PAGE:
The State of the Art of Neutrino Physics: A Tutorial for Graduate Students and Young Researchers, edited by Antonio Ereditato, World Scientific
Almost 90 years since Pauli postulated its existence, much remains to be learnt about the neutrino. The observation in 1998 of neutrino oscillations revealed that the particle’s flavour and mass eigenstates mix and oscillate. At least two must be massive, like the other known fermions, though with far smaller masses. The need for a mechanism to generate such small masses strongly hints at the existence of new physics beyond the Standard Model. Faced with such compelling questions, neutrino experiments are springing up at an unprecedented rate, from a plethora of searches for neutrinoless double-beta decay to gigantic astrophysical–neutrino detectors at the South Pole (IceCube) and soon in the Mediterranean Sea (KM3NeT), and two projects of enormous scope on the horizon in DUNE and Hyper-Kamiokande. Now, then, is a timely moment for the publication of a tutorial for graduate students and young researchers who are entering this fast-moving field.
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Edited by former spokesperson of the OPERA experiment Antonio Ereditato, The State of the Art of Neutrino Physics provides an historical account and introduction to basic concepts, reviews of the various subfields where neutrinos play a significant role, and gives a detailed account of the data produced by present experiments in operation. An extremely valuable compilation of topical articles, the book covers essentially all areas of research in experimental neutrino physics, from astrophysical, solar and atmospheric neutrinos to accelerator and reactor neutrinos. The large majority of the articles are written in a didactic style by leading experts in the field, allowing young researchers to acquaint themselves with the diverse research in the field. In particular the chapter describing the formalism of neutrino oscillations should be required reading for all aspiring neutrino physicists. In all cases special attention is given to experimental challenges.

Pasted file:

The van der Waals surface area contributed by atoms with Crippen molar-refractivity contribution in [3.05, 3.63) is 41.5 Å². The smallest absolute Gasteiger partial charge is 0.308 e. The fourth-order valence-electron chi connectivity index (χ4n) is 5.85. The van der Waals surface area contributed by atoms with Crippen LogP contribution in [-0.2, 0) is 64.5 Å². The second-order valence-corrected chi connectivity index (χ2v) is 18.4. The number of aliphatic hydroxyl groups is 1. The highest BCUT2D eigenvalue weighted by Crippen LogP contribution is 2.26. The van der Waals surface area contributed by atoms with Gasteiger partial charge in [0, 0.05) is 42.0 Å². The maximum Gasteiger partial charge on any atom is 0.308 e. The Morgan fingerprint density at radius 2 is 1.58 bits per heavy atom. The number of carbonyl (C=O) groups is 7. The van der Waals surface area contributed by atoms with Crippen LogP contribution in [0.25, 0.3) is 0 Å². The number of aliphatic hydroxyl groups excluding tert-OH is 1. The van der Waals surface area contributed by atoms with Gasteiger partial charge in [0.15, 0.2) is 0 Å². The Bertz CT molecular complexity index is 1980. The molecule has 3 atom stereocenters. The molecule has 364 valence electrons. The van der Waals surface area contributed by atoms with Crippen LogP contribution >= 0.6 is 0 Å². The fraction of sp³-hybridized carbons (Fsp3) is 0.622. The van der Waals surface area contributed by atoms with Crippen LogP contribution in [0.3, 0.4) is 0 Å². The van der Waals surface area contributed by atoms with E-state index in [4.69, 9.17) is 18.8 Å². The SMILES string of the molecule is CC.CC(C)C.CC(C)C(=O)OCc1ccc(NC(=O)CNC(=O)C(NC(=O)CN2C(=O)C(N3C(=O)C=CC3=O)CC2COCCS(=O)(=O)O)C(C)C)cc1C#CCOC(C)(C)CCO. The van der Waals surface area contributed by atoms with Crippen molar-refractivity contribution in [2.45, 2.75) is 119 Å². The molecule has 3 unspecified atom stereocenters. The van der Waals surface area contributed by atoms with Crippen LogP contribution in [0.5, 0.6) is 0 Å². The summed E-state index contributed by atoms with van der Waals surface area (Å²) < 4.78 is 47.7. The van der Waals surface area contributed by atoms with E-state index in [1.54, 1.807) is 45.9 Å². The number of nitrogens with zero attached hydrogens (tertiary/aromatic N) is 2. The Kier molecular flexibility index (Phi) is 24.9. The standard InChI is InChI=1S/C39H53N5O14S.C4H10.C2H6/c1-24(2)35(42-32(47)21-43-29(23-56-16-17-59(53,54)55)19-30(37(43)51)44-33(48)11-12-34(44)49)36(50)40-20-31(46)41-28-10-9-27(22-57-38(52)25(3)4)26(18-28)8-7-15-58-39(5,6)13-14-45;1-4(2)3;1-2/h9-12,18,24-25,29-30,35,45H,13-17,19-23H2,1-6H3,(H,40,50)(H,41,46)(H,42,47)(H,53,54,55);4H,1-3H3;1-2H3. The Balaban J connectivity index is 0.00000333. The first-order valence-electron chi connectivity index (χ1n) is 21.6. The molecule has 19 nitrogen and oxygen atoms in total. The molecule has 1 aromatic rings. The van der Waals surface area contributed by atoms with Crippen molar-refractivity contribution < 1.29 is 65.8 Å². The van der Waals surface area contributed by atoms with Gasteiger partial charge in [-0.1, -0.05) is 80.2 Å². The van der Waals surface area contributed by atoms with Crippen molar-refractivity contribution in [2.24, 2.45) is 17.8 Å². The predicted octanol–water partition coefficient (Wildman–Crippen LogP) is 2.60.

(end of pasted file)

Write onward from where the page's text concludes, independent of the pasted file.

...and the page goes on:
From the theory side, chapters cover measurements at neutrino experiments of the low-energy interactions of neutrinos with nuclei (a key way to reduce systematic uncertainties), the phenomenology and consequences of the yet-to-be-determined neutrino-mass hierarchy, and the possibility of CP violation in the lepton sector. A very detailed account of solar neutrinos and matter effects in the Sun is written by Alexei Smirnov, one of the inventors of the celebrated Mikheyev–Smirnov–Wolfenstein effect, which describes how weak interactions with electrons modify oscillation probabilities for the various neutrino flavours. More speculative scenarios, for example on the possibility of the existence of sterile neutrinos, are discussed as well.
For a book like this, which has the ambition to address a broad palette of neutrino questions, it is always difficult to be totally complete, but it comes close. Some topics have evolved in the details since 2016, when the material upon which the book is based was written, but that doesn’t take away from the book’s value as a tutorial. I recommend it very highly to young and not-so-young aspiring
neutrino aficionados alike.